Examples of how to draw resonance structures for molecules with aromatic rings. Created by Jay.
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- Why are most things in this world made from carbon?(15 votes)
- Because it an extremely versatile atom, if you notice it is in group IV on the periodic table. Group 4 atoms need 4 additional electrons to complete its outer valence shell. Carbon is capable of forming many different bonds (single, double, and triple) with itself as well as forming stable bonds with many other atoms. Carbon's hybridization capability (sp,sp2,sp3) also allows many different geometric configurations (the sp3 tetrahedral geometry for instance). This versatility allows for extreme complexity making Carbon the ideal atom as the backbone for biologically active molecules. That's my explanation in a nut-shell, I hope it helped.(35 votes)
- At2:54(and other places as well), how come the carbon has a -1 formal charge? I thought the formal charge should be 0, because it typically has 4 bonds, and it currently has 2 bonds and 2 lone electrons which results in 4-4 = 0.(15 votes)
- The carbon with the formal charge of -1 has 3 bonds and 2 unshared electrons for a total of 5 electrons. 4 - 5 = -1(4 votes)
- Why don't we put the electrons on the Benzene ring to the next available carbon like in the phenoxide ion example? I don't' understand why with benzene, you make a pi bond right away and with phenoxide you move it to a carbon and form a carbanion.(8 votes)
- In that case carbon would get -1 formal charge. In the previous video on resonance pattern he mentioned that the charges should be conserved while drawing resonance structures. So from neutral we cannot make carbon negative. Only the formal charge can be transferred from one atom to another, It cannot be created.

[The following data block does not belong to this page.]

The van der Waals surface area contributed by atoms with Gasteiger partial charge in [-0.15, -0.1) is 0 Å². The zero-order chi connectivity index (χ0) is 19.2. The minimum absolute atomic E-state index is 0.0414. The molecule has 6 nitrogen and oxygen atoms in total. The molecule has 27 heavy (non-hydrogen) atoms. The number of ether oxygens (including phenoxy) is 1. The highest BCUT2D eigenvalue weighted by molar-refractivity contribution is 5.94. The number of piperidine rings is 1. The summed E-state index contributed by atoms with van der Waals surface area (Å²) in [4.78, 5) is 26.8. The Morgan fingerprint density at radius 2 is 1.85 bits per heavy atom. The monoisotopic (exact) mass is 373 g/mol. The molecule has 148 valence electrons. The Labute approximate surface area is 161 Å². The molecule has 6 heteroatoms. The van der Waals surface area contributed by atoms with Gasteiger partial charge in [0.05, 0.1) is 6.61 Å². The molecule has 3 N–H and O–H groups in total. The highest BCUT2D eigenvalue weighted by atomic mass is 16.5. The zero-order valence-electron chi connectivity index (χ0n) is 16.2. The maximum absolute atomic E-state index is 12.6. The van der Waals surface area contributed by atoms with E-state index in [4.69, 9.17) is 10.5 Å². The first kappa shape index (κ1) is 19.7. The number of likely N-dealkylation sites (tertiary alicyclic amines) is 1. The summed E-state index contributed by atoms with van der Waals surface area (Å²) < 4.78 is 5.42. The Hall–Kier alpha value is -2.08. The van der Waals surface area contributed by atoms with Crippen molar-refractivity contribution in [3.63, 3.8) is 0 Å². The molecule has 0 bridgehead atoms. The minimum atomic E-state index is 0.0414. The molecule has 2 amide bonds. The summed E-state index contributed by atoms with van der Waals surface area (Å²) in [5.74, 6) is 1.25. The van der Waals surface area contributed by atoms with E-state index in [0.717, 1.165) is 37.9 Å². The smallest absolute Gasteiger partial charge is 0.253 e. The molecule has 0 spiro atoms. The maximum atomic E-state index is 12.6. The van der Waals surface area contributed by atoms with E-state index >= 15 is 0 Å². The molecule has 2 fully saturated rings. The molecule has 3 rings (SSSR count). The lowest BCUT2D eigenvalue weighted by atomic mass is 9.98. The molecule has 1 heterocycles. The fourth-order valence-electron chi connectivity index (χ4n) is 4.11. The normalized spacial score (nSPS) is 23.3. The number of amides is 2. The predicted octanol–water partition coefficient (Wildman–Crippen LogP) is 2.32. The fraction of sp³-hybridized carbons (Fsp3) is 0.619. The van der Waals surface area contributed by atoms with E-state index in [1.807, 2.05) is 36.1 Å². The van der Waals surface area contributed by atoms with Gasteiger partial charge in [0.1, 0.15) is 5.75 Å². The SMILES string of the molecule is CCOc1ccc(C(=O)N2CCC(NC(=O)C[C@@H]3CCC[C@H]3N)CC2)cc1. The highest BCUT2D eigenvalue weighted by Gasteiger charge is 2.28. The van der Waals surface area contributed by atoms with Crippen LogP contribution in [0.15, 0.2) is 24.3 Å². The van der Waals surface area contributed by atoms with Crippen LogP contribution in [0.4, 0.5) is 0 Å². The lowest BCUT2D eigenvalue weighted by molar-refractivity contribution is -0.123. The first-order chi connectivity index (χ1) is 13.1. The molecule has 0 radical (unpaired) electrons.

I hope it helps(5 votes)
- At2:26, why cant the pi bond shift over to the next c-h bond and form another pi bond straight away? must it form a lone pair on the next carbon first?(5 votes)
- Yes, it can shift directly to the next c-c bond. But in this case the blue pi bond would have to shift to (because a carbon atom can't have more than 4 bonds at a time and it already has 3 sigma bonds to the carbons next to it and the hydrogen). Then the green bond would have to shift as well and that at last must go onto the carbon atom. The carbon on top already has 4 bonds and can't take another one.(5 votes)
- I know carboxylic acid is more acidic than phenol, but phenoxide ion has more resonance structures than ethanoate ion this makes phenoxide ion more stable so phenol should be more acidic than ehanoic acid. But it is not, whyy ??(5 votes)
- Good question! The stability of an ion does not depend on the number of resonance structures that can be drawn for it, but rather on the stability of its resonance hybrid structure. Remember, the hybrid structure is the one that accurately represents the actual molecule. Of course, when comparing a molecule that has one or more resonance structures to one that has none, the former will have a more stable ion because the resulting negative charge can be delocalized. :)(4 votes)
- Some of the resonance structures look identical. Like you could just flip them over to get the other one. Is there actually 5 resonance structures? Are they all different formations? I'm guessing if they are, is there a chiral center at the carbonyl carbon? I thought it needed to be 4 different groups attached?(5 votes)
- How likely is it that in the video at ~5:30the electrons would travel clockwise again and the double bond resonance would stay in one area of the molecule rather than making the full circle? Or in other words, how likely is it that this molecule would complete the full sequence of "resonance" back to the starting point without backtracking any number of times?(2 votes)